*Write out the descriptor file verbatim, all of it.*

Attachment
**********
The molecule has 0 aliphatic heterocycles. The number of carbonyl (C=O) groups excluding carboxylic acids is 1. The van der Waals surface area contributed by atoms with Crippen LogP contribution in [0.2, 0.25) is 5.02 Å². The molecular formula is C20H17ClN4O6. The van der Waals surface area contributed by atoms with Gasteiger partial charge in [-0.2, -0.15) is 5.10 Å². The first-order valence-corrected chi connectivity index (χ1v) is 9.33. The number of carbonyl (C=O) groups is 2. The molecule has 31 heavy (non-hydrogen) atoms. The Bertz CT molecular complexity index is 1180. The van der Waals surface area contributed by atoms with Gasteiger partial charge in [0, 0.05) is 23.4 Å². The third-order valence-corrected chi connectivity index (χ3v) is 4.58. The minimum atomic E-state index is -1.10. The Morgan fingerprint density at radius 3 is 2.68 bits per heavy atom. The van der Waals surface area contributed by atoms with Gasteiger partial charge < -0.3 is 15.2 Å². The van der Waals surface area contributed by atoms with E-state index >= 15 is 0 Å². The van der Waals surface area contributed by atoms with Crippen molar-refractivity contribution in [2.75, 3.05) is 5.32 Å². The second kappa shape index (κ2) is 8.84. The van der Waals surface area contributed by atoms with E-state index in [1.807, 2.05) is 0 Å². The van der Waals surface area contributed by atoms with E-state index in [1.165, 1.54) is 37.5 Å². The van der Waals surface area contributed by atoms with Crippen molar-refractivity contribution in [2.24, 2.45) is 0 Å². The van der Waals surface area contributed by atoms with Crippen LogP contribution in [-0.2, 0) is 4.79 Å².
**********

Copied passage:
The molecule has 0 aliphatic heterocycles. The number of carbonyl (C=O) groups excluding carboxylic acids is 1. The van der Waals surface area contributed by atoms with Crippen LogP contribution in [0.2, 0.25) is 5.02 Å². The molecular formula is C20H17ClN4O6. The van der Waals surface area contributed by atoms with Gasteiger partial charge in [-0.2, -0.15) is 5.10 Å². The first-order valence-corrected chi connectivity index (χ1v) is 9.33. The number of carbonyl (C=O) groups is 2. The molecule has 31 heavy (non-hydrogen) atoms. The Bertz CT molecular complexity index is 1180. The van der Waals surface area contributed by atoms with Gasteiger partial charge in [0, 0.05) is 23.4 Å². The third-order valence-corrected chi connectivity index (χ3v) is 4.58. The minimum atomic E-state index is -1.10. The Morgan fingerprint density at radius 3 is 2.68 bits per heavy atom. The van der Waals surface area contributed by atoms with Gasteiger partial charge < -0.3 is 15.2 Å². The van der Waals surface area contributed by atoms with E-state index >= 15 is 0 Å². The van der Waals surface area contributed by atoms with Crippen molar-refractivity contribution in [2.75, 3.05) is 5.32 Å². The second kappa shape index (κ2) is 8.84. The van der Waals surface area contributed by atoms with E-state index in [1.807, 2.05) is 0 Å². The van der Waals surface area contributed by atoms with E-state index in [1.165, 1.54) is 37.5 Å². The van der Waals surface area contributed by atoms with Crippen molar-refractivity contribution in [2.24, 2.45) is 0 Å². The van der Waals surface area contributed by atoms with Crippen LogP contribution in [-0.2, 0) is 4.79 Å².